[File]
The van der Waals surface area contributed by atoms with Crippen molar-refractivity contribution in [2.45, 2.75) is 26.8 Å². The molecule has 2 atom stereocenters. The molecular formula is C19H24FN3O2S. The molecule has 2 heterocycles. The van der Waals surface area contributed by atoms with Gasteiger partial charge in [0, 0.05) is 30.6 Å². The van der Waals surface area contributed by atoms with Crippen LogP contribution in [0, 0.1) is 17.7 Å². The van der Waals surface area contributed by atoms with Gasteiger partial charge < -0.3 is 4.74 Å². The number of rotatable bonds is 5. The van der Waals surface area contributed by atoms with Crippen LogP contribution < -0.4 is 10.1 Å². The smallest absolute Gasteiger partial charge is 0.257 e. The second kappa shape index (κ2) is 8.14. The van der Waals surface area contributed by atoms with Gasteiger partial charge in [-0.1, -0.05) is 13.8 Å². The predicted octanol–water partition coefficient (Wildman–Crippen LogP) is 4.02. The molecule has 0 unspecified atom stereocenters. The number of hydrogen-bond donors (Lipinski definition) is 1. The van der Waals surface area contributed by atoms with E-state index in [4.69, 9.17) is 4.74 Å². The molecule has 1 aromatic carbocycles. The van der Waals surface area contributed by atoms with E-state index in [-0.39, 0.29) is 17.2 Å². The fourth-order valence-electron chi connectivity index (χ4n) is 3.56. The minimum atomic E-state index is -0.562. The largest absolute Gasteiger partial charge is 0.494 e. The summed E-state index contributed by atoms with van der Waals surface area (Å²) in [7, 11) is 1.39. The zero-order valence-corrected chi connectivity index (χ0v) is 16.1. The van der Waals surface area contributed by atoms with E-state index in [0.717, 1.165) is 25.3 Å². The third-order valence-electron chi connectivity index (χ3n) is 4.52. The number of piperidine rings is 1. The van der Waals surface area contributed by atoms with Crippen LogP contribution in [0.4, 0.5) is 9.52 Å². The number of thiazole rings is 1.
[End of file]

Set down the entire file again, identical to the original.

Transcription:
The van der Waals surface area contributed by atoms with Crippen molar-refractivity contribution in [2.45, 2.75) is 26.8 Å². The molecule has 2 atom stereocenters. The molecular formula is C19H24FN3O2S. The molecule has 2 heterocycles. The van der Waals surface area contributed by atoms with Gasteiger partial charge in [0, 0.05) is 30.6 Å². The van der Waals surface area contributed by atoms with Crippen LogP contribution in [0, 0.1) is 17.7 Å². The van der Waals surface area contributed by atoms with Gasteiger partial charge < -0.3 is 4.74 Å². The number of rotatable bonds is 5. The van der Waals surface area contributed by atoms with Crippen LogP contribution < -0.4 is 10.1 Å². The smallest absolute Gasteiger partial charge is 0.257 e. The second kappa shape index (κ2) is 8.14. The van der Waals surface area contributed by atoms with Gasteiger partial charge in [-0.1, -0.05) is 13.8 Å². The predicted octanol–water partition coefficient (Wildman–Crippen LogP) is 4.02. The molecule has 0 unspecified atom stereocenters. The number of hydrogen-bond donors (Lipinski definition) is 1. The van der Waals surface area contributed by atoms with E-state index in [4.69, 9.17) is 4.74 Å². The molecule has 1 aromatic carbocycles. The van der Waals surface area contributed by atoms with E-state index in [-0.39, 0.29) is 17.2 Å². The fourth-order valence-electron chi connectivity index (χ4n) is 3.56. The minimum atomic E-state index is -0.562. The largest absolute Gasteiger partial charge is 0.494 e. The summed E-state index contributed by atoms with van der Waals surface area (Å²) in [7, 11) is 1.39. The zero-order valence-corrected chi connectivity index (χ0v) is 16.1. The van der Waals surface area contributed by atoms with E-state index in [0.717, 1.165) is 25.3 Å². The third-order valence-electron chi connectivity index (χ3n) is 4.52. The number of piperidine rings is 1. The van der Waals surface area contributed by atoms with Crippen LogP contribution in [0.4, 0.5) is 9.52 Å². The number of thiazole rings is 1.